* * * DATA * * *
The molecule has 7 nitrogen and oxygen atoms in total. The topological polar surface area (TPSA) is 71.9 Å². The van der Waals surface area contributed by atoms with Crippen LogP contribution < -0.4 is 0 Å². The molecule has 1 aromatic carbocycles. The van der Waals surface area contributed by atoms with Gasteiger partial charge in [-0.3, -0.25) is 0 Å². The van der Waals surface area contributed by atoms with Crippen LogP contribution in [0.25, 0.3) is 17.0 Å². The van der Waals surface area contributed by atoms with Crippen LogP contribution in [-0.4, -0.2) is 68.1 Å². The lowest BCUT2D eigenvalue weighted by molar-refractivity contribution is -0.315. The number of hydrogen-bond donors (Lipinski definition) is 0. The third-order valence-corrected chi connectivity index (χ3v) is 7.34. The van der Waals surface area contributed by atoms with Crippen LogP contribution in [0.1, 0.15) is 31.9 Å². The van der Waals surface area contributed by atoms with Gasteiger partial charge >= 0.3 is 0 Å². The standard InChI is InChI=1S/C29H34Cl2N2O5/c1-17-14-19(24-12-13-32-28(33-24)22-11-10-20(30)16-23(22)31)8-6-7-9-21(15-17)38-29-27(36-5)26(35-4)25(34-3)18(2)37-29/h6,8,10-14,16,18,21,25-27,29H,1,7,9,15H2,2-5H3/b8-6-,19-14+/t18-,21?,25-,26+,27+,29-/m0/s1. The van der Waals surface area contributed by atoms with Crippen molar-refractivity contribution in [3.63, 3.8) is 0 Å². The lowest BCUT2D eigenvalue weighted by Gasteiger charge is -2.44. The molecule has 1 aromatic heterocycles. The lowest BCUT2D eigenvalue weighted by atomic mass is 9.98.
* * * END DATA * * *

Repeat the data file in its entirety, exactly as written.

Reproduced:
The molecule has 7 nitrogen and oxygen atoms in total. The topological polar surface area (TPSA) is 71.9 Å². The van der Waals surface area contributed by atoms with Crippen LogP contribution < -0.4 is 0 Å². The molecule has 1 aromatic carbocycles. The van der Waals surface area contributed by atoms with Gasteiger partial charge in [-0.3, -0.25) is 0 Å². The van der Waals surface area contributed by atoms with Crippen LogP contribution in [0.25, 0.3) is 17.0 Å². The van der Waals surface area contributed by atoms with Crippen LogP contribution in [-0.4, -0.2) is 68.1 Å². The lowest BCUT2D eigenvalue weighted by molar-refractivity contribution is -0.315. The number of hydrogen-bond donors (Lipinski definition) is 0. The third-order valence-corrected chi connectivity index (χ3v) is 7.34. The van der Waals surface area contributed by atoms with Crippen LogP contribution in [0.1, 0.15) is 31.9 Å². The van der Waals surface area contributed by atoms with Gasteiger partial charge >= 0.3 is 0 Å². The standard InChI is InChI=1S/C29H34Cl2N2O5/c1-17-14-19(24-12-13-32-28(33-24)22-11-10-20(30)16-23(22)31)8-6-7-9-21(15-17)38-29-27(36-5)26(35-4)25(34-3)18(2)37-29/h6,8,10-14,16,18,21,25-27,29H,1,7,9,15H2,2-5H3/b8-6-,19-14+/t18-,21?,25-,26+,27+,29-/m0/s1. The van der Waals surface area contributed by atoms with Crippen molar-refractivity contribution in [3.63, 3.8) is 0 Å². The lowest BCUT2D eigenvalue weighted by Gasteiger charge is -2.44. The molecule has 1 aromatic heterocycles. The lowest BCUT2D eigenvalue weighted by atomic mass is 9.98.